How has this year been for you in terms of deploying capital worldwide?
Quite productive. In the early stages of COVID, we were apprehensive about what that might mean for our ability to get deals done and to continue building the fund that we had started three years ago. But we’ve actually had a pretty good H1 and deployed about $100 million of capital. In H1, we invested in iCapital Network, Taulia, PlusDental, and Better.com.
In February, the first thing we did when COVID really struck was to perform a risk assessment and to put in place in more granular monitoring of our portfolio to understand their cash position.
For companies that are in the space and at the stage we’re looking at, the cash runway is the most important point. While in some ways, it’s still a very hot market with an abundance of available capital, investors are clearly being very selective. For less well-known companies and sectors that haven’t yet proven themselves, attracting new capital can be difficult in an environment like this.
In terms of new transactions, there has been fallout from COVID. Plenty of entrepreneurial companies have had to go into hibernation mode or are just struggling to survive. For example, Monzo Bank in the UK said that they’re in survival mode. But the company was riding high in terms of investor appetite six months to nine months ago.
There’s no doubt that there will be casualties as a consequence of this crisis. Some of that will simply be accelerating the demise of companies that probably wouldn’t have survived anyway. But in other cases, it’ll be just a function of the availability of capital.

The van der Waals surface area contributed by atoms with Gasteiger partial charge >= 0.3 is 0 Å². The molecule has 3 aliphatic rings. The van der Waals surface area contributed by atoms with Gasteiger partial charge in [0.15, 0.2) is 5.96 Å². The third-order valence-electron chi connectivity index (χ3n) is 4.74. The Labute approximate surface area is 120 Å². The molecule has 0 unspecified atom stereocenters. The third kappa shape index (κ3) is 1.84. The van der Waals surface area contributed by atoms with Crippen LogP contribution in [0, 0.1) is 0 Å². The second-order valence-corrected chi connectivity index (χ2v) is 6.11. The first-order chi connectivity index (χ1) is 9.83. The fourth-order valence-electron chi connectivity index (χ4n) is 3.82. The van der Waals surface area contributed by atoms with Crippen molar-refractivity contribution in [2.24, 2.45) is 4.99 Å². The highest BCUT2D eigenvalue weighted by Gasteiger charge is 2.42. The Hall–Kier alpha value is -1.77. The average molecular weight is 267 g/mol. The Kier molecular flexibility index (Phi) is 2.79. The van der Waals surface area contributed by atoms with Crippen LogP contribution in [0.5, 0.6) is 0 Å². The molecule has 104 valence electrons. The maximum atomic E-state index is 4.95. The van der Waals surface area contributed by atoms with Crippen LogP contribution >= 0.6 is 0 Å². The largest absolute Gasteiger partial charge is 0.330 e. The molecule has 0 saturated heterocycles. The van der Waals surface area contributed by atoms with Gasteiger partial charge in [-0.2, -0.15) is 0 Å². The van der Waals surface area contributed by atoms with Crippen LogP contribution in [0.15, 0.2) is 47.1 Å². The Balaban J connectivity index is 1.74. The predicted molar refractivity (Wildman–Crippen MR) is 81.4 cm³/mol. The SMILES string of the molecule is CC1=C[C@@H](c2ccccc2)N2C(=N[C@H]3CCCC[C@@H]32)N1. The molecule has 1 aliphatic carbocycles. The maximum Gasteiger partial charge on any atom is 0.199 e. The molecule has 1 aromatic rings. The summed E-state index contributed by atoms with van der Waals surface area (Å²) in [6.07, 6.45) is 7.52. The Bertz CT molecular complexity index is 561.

Were you walking away from new transactions?
Not at all. In H1, we were acting on leads and opportunities that we had initiated prior to COVID. It was the natural tail of what we were already working on, so COVID didn’t have that much effect. Of course, we had to take COVID into account as to the effects it might have on the investments we were making, which we did. In some cases, we were able to renegotiate transactions as well.
We did see our pipeline start to run a bit thin entering into H2. But in the last month and a half, we have been able to reach out to a lot of companies and to build a robust pipeline. I think we’ll probably end up doing a few good transactions before the end of the year.